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Elting v. S. Smith Coal Co.

New Jersey Supreme Court

Decided: June 23, 1943.


On certiorari to the Hudson Common Pleas.

For the prosecutor, John J. Francis.

For the respondent, Robert J. McCurrie.

Before Justices Parker, Heher and Perskie.


[130 NJL Page 250]

The opinion of the court was delivered by

PARKER, J. This is a death claim in a workmen's compensation case. The original accident occurred on September 6th, 1933, while the deceased, Arthur J. Elting, husband of the present petitioner, was in the employ of the defendant as a crane operator. Admittedly there was an accident which

[130 NJL Page 251]

caused a violent blow on the right side of the head of Elting and which seems to have caused a cerebral hemorrhage on the right side of the brain. There was a compensation claim resulting in a judgment of total disability and an award of compensation for 15 weeks temporary and 400 weeks permanent at $20 per week, which was paid for 327 weeks up to the time of Elting's death, on April 7th, 1940; a total of 342 weeks. Thereafter the widow, respondent, brought the present proceeding claiming death benefits for 300 weeks under the statute. These, after a trial in the Bureau, were awarded to her, and on appeal to the Hudson Common Pleas, that court also found her entitled to that compensation

The principal question before us is one of fact, namely, whether the accident of 1933 was a substantially contributing cause to the death of Elting in 1940. We have carefully considered the matter and conclude that the factual findings of the subordinate tribunals are justified by the evidence and are hereby affirmed.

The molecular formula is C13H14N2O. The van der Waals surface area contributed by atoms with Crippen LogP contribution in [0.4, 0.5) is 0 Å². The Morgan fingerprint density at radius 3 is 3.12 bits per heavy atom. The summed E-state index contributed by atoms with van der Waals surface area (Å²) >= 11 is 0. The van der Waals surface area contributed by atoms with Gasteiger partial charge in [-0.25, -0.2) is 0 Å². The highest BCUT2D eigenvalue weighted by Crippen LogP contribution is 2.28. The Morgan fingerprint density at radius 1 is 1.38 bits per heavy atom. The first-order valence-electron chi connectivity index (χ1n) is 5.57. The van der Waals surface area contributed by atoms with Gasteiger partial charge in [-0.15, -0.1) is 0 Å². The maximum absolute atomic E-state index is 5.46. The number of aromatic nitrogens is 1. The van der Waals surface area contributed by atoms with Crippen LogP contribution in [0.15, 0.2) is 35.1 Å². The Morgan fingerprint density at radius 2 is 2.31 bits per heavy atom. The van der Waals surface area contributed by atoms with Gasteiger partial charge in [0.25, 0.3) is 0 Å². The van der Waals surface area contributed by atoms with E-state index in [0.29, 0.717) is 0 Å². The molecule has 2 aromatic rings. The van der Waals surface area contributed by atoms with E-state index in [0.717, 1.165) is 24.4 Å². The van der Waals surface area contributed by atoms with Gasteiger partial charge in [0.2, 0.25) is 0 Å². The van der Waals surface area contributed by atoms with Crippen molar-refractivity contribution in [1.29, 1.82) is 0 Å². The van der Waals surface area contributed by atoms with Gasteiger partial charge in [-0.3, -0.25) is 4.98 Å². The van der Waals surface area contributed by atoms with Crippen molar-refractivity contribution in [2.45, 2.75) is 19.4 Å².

It is claimed by the prosecutor, and not denied by the respondent, that Elting was not a well man at the time of the accident; that he suffered from high blood pressure at that time and until his death; but where there are contributing causes of death, one constitutional and the other accidental, the statute nevertheless applies, and for the obvious reason that whatever the state of health of the decedent, his death would not have occurred but for the intervention of the accidental cause as a contributing factor.

The accident was undoubtedly a very severe one with marked symptoms of permanent injury at the time. As already noted, there was an award for permanent disability and the payments were made thereunder until the time of death. We see no adequate reason for differing from the finding of the Bureau and of the Common Pleas that, notwithstanding the lapse of seven years, the original injury persisted and that death was, in part at least, due thereto.

Two other points are made. Point II alleges error in receiving a death certificate signed by a physician who attended the deceased but was not present at the time of death. The substance of this point is that the statement of

[130 NJL Page 252]

the physician as to the cause of death is hearsay. That may be conceded, but we do not think it vitiated the entire certificate of death, and this statement of the cause of death may be disregarded without affecting the general result, because the evidence of expert witnesses based on the symptoms testified to before the deputy commissioner seems to have satisfied him that the cause of death was correctly stated as cerebral hemorrhage due to hypertension.

The last point alleges error in allowing compensation for 300 weeks, prosecutor claiming that the maximum should have been 158 weeks, being the difference between the statutory maximum of 500 weeks prescribed in section 34:15-16, and the 342 weeks actually paid. But it is to be observed that the limitation of 500 weeks in section 34:15-16 expressly excepts the provisions of 34:15-13, paragraph "k," which calls for 300 weeks in death cases.

We conclude that the judgment of the Hudson Pleas should be affirmed.


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